Not that I need a reason to make a big batch of Neck Bone Tomato Sauce, but I figured the one year anniversary of this site, Fried Neck Bones…and Some Home Fries, would be as good a time as any to share my recipe.
The sauce, called by many of the misinformed as “Sunday Gravy” (more on that in a future post), is thick and rich, almost like a tomato stew, but don’t be fooled, it is most definitely a sauce. And the combination of the sauce and the meat from the slow cooked, fatty pork neck bones and the sauce poured over a sizable pasta cut (rigatoni preferably) produces what to me is the ultimate comfort food.
Instead of neck bones, you could use any variety of spare ribs; country, baby back, or St. Louis cut, but that’s usually more expensive. Pork neck bones are not only cheaper, they also produce the heartiest sauce and the meat from the bones, no matter how long you cook them, is always moist and tender.
Though not a difficult recipe, it is time consuming. My grandmother didn’t mind making a version of this (minus the neck bones) every Sunday. While she was working in the kitchen from 6 am until Sunday dinner around 3 pm, I was wasting all Sunday watching Abbott and Costello movies on television. Occasionally she would mutter from the kitchen, “piu pigro” or “your lazy” to me. And yes, I still can be lazy, certainly lazy enough not to spend every Sunday, or Saturday (the sauce is even better made a day or two in advance giving the ingredients more time to get to know each other) making sauce. So I make enough for leftovers (the sauce freezes very well) and spare me a few weekends of work until I run out of whatever I have in the freezer.
The neck bones alone will flavor the sauce, but I like to throw in some other meats along with the neck bones, usually chunks of pork shoulder I’ve trimmed and browned, or Italian sausage and/or braciole and whatever else I can fit into the pot. If I also want meatballs to be part of the meal, I’ll make them separately (see Goomba Joe’s Polpetti https://friedneckbones.wordpress.com/2011/02/18/goomba-joes-polpette/ for the meatball recipe) and add them to the bowl of cooked meats, just before serving.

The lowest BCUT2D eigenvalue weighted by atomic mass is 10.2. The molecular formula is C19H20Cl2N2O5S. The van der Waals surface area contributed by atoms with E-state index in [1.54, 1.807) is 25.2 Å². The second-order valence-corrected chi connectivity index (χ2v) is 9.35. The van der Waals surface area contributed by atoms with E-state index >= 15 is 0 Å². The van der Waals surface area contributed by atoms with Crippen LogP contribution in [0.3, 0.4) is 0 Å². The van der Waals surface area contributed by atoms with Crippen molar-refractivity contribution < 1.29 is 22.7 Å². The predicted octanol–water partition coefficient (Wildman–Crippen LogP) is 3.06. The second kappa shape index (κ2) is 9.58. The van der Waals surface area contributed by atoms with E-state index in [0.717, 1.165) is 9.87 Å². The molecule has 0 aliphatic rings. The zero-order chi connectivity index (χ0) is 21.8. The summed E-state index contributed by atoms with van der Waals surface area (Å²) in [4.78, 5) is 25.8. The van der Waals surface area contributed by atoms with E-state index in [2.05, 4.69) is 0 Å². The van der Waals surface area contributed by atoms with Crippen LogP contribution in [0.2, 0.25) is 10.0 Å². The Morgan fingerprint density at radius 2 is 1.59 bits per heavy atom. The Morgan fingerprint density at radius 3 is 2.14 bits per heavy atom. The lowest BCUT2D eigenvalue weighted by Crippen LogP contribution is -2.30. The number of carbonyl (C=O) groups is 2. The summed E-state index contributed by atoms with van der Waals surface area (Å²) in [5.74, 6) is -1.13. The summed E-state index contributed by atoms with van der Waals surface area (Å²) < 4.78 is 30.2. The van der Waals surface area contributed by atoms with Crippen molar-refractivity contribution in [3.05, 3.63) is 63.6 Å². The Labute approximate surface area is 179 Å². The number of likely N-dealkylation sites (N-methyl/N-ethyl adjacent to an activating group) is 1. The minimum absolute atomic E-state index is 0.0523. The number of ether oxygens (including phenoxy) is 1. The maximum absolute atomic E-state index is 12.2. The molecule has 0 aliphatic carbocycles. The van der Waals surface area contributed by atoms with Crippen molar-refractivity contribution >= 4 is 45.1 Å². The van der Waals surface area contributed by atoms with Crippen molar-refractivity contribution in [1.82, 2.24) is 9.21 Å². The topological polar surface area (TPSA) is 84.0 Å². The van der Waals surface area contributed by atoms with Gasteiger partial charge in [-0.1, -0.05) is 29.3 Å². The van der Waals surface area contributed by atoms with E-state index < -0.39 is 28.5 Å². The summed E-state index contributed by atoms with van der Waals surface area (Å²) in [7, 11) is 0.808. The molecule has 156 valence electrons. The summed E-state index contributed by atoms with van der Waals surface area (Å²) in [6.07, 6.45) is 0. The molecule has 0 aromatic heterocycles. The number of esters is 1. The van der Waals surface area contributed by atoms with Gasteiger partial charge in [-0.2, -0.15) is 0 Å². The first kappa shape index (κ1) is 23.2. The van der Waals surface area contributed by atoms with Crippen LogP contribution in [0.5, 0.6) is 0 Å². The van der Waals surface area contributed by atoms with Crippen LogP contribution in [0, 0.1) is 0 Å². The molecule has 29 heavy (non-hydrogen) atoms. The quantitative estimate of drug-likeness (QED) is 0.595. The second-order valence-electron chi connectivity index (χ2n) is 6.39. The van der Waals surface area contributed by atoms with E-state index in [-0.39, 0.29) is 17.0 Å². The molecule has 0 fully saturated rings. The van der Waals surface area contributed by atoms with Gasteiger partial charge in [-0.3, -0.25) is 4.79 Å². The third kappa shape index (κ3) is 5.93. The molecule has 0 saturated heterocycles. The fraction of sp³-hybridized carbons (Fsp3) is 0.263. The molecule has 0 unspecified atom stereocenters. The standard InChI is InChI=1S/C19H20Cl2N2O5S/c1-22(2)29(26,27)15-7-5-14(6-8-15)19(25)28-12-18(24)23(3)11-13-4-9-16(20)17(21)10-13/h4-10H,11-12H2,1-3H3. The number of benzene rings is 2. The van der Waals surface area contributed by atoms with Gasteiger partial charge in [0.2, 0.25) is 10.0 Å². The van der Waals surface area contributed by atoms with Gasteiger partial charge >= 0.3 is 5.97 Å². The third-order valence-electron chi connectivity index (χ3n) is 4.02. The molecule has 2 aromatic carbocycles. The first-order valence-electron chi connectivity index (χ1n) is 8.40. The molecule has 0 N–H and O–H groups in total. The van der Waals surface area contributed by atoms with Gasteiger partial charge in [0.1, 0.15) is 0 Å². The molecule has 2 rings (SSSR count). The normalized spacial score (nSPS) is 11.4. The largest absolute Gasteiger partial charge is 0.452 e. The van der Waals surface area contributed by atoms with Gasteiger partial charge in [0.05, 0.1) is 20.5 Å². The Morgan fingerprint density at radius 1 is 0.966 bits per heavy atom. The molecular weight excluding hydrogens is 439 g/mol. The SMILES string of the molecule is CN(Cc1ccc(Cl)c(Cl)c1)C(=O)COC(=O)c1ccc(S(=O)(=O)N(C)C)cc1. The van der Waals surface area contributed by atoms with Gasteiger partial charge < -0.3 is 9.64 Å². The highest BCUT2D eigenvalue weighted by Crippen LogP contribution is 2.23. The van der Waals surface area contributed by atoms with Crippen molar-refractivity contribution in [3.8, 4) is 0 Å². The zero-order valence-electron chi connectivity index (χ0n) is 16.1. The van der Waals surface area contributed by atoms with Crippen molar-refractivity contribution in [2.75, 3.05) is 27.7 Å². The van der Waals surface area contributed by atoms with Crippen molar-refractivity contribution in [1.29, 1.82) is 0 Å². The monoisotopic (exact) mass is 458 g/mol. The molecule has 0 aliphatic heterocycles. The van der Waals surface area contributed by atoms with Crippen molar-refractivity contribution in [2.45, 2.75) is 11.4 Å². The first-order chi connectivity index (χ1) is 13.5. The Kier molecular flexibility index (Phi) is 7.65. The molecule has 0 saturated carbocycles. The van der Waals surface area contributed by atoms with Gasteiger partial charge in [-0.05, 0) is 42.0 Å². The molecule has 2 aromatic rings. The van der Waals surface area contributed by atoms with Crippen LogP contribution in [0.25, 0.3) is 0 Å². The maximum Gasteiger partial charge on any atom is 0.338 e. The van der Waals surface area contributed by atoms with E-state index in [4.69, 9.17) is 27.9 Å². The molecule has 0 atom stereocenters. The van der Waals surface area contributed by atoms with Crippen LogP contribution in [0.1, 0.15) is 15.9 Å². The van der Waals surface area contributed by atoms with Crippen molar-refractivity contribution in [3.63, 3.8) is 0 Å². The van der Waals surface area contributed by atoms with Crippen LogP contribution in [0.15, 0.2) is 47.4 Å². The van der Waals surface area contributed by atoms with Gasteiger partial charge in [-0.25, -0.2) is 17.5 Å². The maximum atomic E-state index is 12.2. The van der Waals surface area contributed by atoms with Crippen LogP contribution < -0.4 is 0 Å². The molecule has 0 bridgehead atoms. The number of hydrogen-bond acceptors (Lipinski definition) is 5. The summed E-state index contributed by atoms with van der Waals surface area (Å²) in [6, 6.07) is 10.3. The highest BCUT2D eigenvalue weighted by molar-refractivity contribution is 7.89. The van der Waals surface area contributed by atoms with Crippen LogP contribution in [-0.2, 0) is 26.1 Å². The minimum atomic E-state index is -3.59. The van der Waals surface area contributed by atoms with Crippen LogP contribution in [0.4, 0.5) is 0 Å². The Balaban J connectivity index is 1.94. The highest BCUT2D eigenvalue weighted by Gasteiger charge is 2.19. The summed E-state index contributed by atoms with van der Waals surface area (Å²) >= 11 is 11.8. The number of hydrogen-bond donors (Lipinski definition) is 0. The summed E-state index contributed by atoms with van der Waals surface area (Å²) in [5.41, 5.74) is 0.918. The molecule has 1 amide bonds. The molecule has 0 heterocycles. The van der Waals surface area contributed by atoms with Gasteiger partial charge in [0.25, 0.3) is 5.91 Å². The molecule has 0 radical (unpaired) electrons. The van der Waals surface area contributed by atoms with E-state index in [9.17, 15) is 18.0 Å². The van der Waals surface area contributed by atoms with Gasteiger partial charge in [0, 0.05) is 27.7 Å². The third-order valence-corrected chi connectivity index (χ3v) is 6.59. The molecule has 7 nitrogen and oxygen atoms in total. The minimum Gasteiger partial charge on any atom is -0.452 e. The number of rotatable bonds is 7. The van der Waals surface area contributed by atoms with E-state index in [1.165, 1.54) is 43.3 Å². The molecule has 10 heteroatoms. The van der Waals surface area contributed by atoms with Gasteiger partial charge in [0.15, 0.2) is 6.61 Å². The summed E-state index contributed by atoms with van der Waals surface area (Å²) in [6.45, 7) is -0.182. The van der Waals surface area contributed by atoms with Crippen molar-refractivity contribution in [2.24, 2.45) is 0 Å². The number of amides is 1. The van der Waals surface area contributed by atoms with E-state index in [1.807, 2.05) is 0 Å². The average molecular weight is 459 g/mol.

Here then, is my Neck Bone Tomato Sauce recipe starting with the basic ingredients.
2 lbs of neck bones
4 28 ounce cans of Italian whole peeled tomatoes, not San Marzano.*
6 ounce can of tomato paste**
1/2cup of olive oil
8 cloves of garlic (chopped)***
2 cups of water
¼ teaspoon of dried red pepper
Salt and pepper to taste
Rigatoni (How much depends on how many you are feeding. Always err on too much rather than too little)
Pork shoulder, braciole, sausage, and meatballs (optional)
*Spending the extra money for genuine San Marzano tomatoes for this sauce is a waste. The flavor will be overwhelmed by the meat. Stick with your favorite brand of Italian whole peeled tomatoes, preferably imported from Italy and with a basil leaf or two included in the can.
**I like to use tomato paste, but you can substitute a 28 ounce can of crushed tomatoes instead; both add density to the sauce. And this should be a dense sauce.